CEOs, Super Bowl stars play by different rules on payday
President Obama this week chided some super-rich CEOs for tossing big bonuses to employees, calling it “shameful.” On Sunday, he’ll cheer on a bunch of super-rich athletes tossing around a football.
Is there really any difference between the two? Aren’t executives and superstars both overpaid?
Not quite. And therein lies some hope for reform.
No bailouts in football
Forget the obvious differences. Neither the Arizona Cardinals nor the Pittsburgh Steelers were responsible for the worst financial season since the Great Depression. They didn’t take federal bailouts. They didn’t shower bonuses on themselves and their colleagues to the tune of, oh, $18.4 billion the way that Wall Street chieftains did last year, according to the New York’s state comptroller.
Here’s what's really key: Star athletes are rewarded by the marketplace; CEOs are rewarded by their peers.
"CEO pay is set by boards of directors that are heavily influenced by the CEOs themselves,” Mr. Dew-Becker writes in an e-mail. "There is room for disagreement over exactly how much influence CEOs have over boards, but it is undoubtedly the case that CEOs have vastly more input on their pay packages than other superstars."
Winning is the only thing
Superstar athletes are paid big bucks because, ultimately, they win. People flock to see the No. 1 tennis star or the championship baseball team. Star salaries in the National Football League don't get quite so high because, among other things, their teams' overall salaries are capped.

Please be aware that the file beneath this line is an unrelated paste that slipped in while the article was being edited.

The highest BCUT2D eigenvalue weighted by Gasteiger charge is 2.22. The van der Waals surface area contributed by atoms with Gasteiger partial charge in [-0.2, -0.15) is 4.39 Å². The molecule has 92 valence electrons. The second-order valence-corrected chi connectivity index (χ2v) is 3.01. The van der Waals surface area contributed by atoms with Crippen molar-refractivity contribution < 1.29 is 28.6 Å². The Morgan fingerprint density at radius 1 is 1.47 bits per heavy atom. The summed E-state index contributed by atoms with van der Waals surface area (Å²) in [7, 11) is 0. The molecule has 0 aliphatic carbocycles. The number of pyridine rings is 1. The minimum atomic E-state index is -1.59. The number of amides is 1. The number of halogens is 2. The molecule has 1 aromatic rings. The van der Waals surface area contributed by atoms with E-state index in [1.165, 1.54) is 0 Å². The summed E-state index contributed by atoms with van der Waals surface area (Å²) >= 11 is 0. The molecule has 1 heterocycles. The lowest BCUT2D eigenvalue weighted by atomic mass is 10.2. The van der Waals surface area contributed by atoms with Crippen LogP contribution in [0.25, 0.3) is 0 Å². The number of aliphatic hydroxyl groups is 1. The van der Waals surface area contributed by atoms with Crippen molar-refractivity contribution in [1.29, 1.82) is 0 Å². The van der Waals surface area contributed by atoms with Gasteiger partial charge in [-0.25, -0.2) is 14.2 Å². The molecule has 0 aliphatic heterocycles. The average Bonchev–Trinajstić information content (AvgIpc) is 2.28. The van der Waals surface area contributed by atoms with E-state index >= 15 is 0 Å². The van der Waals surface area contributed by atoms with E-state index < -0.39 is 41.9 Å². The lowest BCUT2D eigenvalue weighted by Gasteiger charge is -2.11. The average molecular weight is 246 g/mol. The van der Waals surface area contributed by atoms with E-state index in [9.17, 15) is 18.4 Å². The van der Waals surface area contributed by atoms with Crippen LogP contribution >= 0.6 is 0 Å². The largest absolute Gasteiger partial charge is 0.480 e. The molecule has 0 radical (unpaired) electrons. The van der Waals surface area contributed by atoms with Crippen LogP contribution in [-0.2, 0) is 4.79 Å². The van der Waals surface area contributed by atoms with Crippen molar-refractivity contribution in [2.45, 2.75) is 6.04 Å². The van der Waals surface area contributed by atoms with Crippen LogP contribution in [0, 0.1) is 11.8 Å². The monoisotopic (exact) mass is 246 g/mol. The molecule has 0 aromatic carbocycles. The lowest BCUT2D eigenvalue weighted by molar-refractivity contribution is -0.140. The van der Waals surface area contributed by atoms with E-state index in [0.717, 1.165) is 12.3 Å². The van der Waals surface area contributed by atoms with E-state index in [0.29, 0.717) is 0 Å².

So if superstars start losing, their contracts come under increasing scrutiny. With CEOs, it's not so clear.
Coming off a record year but six months from bankruptcy, Lehman Brothers gave its CEO a $22 million bonus in March. That bonus alone was worth nearly as much as the $27.7 million that quarterback Ben Roethlisberger -- the highest paid player in the Super Bowl -- earned all year for leading the Steelers to the championship game.
(In fairness, the CEO later said he was giving his bonus back.)
"There is nothing wrong with CEOs earning large salaries," Dew-Becker writes. "The concern is that those salaries may be more than what is in the best interests of the shareholders. NFL owners, on the other hand, directly control the salaries of their players, and can cut an overpaid player at any time, without having to give him a golden parachute."
Vote on CEOs' pay?
Earlier this month, the 500-member Social Investment Forum wrote Mr. Obama’s transition team with several suggestions for improving shareholder rights, including a call for allowing a nonbinding shareholder vote every year on corporations’ executive compensation.
Last year, shareholder activists introduced more than 100 such “say on pay” resolutions, which earned an average 43 percent support – very high for measures not supported by management.
A nonbinding vote on executive pay? Maybe it's a first step toward curbing excessive pay.